This is what it means to forgive. To literally, "hurl away" or "let go" of the shag balls in our lives. The problem is too many of our shag balls have elastic strings attached to them. We give them the old "heave ho" only to have them come back at a later time.
Forgiveness is not saying the offense never happened. It did. Forgiveness is not saying that everything’s okay, it isn’t. Forgiveness is not saying we no longer feel the pain of the offense. We do. Forgiveness is saying, I experienced the pain, but I am willing to let go and no longer blame the offender.
It’s not easy to forgive people when they make mistakes. To compensate we like to get even, or at the very least, refuse to deal with people who are not fair. When we withhold forgiveness, we live with the myth that we are in control. At some point it may come back to haunt us.
Peter was willing to forgive. However, Peter wanted to put a limit on forgiveness. In other words, his forgiveness was conditional. Jesus wanted Peter and the others to understand that “true” forgiveness opens our lives to the unlimited realm of God’s kingdom and has no limits. “How often should I forgive?” Peter asked. “Not seven times but seventy times seven,” Jesus replied. What Jesus meant by that is that we are not to keep track. In other words, forgiveness is to be unlimited.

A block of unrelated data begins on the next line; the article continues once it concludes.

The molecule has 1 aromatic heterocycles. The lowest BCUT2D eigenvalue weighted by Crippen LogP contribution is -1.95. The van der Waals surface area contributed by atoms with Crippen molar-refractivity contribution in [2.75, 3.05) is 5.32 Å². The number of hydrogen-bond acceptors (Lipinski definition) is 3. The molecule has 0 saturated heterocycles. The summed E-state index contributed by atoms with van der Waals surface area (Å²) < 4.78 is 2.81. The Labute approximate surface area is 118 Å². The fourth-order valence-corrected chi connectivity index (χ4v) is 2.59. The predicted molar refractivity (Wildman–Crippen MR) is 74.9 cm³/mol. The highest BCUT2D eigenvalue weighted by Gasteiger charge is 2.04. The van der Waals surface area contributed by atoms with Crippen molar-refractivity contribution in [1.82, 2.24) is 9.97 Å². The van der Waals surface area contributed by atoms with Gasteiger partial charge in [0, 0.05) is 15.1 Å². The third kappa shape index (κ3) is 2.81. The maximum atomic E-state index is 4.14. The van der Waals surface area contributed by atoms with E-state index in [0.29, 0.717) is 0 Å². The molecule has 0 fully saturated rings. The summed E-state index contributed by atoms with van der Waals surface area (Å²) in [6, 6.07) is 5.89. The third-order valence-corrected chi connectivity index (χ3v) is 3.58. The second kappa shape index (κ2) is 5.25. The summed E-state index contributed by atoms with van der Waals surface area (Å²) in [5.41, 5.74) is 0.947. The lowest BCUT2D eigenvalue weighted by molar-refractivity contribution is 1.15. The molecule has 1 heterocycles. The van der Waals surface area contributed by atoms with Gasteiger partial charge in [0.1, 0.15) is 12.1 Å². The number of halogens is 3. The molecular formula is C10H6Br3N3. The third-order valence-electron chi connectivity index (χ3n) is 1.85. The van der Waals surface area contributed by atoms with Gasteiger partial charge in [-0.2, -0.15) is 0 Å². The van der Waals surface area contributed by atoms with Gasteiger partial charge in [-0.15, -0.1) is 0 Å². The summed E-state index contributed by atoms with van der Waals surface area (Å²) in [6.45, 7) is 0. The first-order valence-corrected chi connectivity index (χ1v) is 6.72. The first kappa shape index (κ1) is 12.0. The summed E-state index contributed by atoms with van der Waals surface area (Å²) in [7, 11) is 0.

In Jesus’ parable the servant had a huge debt but was forgiven by the king when he cried for mercy. “Have patience with me and I will pay back everything I owe,” he cried. The king then forgave his debt. But, that same servant was unwilling to forgive someone who owed him money. To him he showed no mercy and had him thrown in prison.
Unfortunately, the chain of forgiveness had been broken. Others cried foul and reported to the king what had taken place. When the king heard what had happened, he was angered and had the servant thrown in prison and had him tortured. Since the servant was unwilling to forgive, the king withdrew the forgiveness that he had given. Then there was social chaos. No one had been shown mercy.